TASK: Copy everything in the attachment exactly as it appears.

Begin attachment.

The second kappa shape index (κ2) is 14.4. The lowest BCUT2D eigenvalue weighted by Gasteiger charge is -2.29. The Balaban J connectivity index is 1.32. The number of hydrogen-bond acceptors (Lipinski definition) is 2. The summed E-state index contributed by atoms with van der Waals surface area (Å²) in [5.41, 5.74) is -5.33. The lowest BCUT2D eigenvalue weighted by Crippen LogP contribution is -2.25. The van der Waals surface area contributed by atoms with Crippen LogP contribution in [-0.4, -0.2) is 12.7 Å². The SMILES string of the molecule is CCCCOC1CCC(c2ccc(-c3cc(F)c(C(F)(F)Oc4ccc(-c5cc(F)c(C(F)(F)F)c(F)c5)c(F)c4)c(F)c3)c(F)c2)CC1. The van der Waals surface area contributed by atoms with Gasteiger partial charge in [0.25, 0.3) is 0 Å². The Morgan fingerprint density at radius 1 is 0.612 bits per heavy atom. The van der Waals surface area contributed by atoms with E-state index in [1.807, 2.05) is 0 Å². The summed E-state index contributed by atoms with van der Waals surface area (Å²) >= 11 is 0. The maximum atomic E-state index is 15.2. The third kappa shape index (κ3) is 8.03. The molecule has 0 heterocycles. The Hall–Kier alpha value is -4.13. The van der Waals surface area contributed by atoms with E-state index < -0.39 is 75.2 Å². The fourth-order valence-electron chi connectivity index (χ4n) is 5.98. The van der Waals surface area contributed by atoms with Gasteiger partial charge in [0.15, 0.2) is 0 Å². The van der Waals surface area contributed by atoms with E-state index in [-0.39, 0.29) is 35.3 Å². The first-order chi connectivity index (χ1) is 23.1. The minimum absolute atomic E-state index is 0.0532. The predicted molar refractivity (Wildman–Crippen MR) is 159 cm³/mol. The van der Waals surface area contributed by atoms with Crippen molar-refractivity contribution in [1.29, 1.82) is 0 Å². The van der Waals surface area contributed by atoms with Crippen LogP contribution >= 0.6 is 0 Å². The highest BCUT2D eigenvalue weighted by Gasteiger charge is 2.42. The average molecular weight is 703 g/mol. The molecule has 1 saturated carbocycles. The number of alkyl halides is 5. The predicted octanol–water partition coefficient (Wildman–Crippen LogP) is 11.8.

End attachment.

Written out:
The second kappa shape index (κ2) is 14.4. The lowest BCUT2D eigenvalue weighted by Gasteiger charge is -2.29. The Balaban J connectivity index is 1.32. The number of hydrogen-bond acceptors (Lipinski definition) is 2. The summed E-state index contributed by atoms with van der Waals surface area (Å²) in [5.41, 5.74) is -5.33. The lowest BCUT2D eigenvalue weighted by Crippen LogP contribution is -2.25. The van der Waals surface area contributed by atoms with Crippen LogP contribution in [-0.4, -0.2) is 12.7 Å². The SMILES string of the molecule is CCCCOC1CCC(c2ccc(-c3cc(F)c(C(F)(F)Oc4ccc(-c5cc(F)c(C(F)(F)F)c(F)c5)c(F)c4)c(F)c3)c(F)c2)CC1. The van der Waals surface area contributed by atoms with Gasteiger partial charge in [0.25, 0.3) is 0 Å². The Morgan fingerprint density at radius 1 is 0.612 bits per heavy atom. The van der Waals surface area contributed by atoms with E-state index in [1.807, 2.05) is 0 Å². The summed E-state index contributed by atoms with van der Waals surface area (Å²) >= 11 is 0. The maximum atomic E-state index is 15.2. The third kappa shape index (κ3) is 8.03. The molecule has 0 heterocycles. The Hall–Kier alpha value is -4.13. The van der Waals surface area contributed by atoms with E-state index < -0.39 is 75.2 Å². The fourth-order valence-electron chi connectivity index (χ4n) is 5.98. The van der Waals surface area contributed by atoms with Gasteiger partial charge in [0.15, 0.2) is 0 Å². The van der Waals surface area contributed by atoms with E-state index in [-0.39, 0.29) is 35.3 Å². The first-order chi connectivity index (χ1) is 23.1. The minimum absolute atomic E-state index is 0.0532. The predicted molar refractivity (Wildman–Crippen MR) is 159 cm³/mol. The van der Waals surface area contributed by atoms with Crippen molar-refractivity contribution in [1.29, 1.82) is 0 Å². The van der Waals surface area contributed by atoms with Crippen LogP contribution >= 0.6 is 0 Å². The highest BCUT2D eigenvalue weighted by Gasteiger charge is 2.42. The average molecular weight is 703 g/mol. The molecule has 1 saturated carbocycles. The number of alkyl halides is 5. The predicted octanol–water partition coefficient (Wildman–Crippen LogP) is 11.8.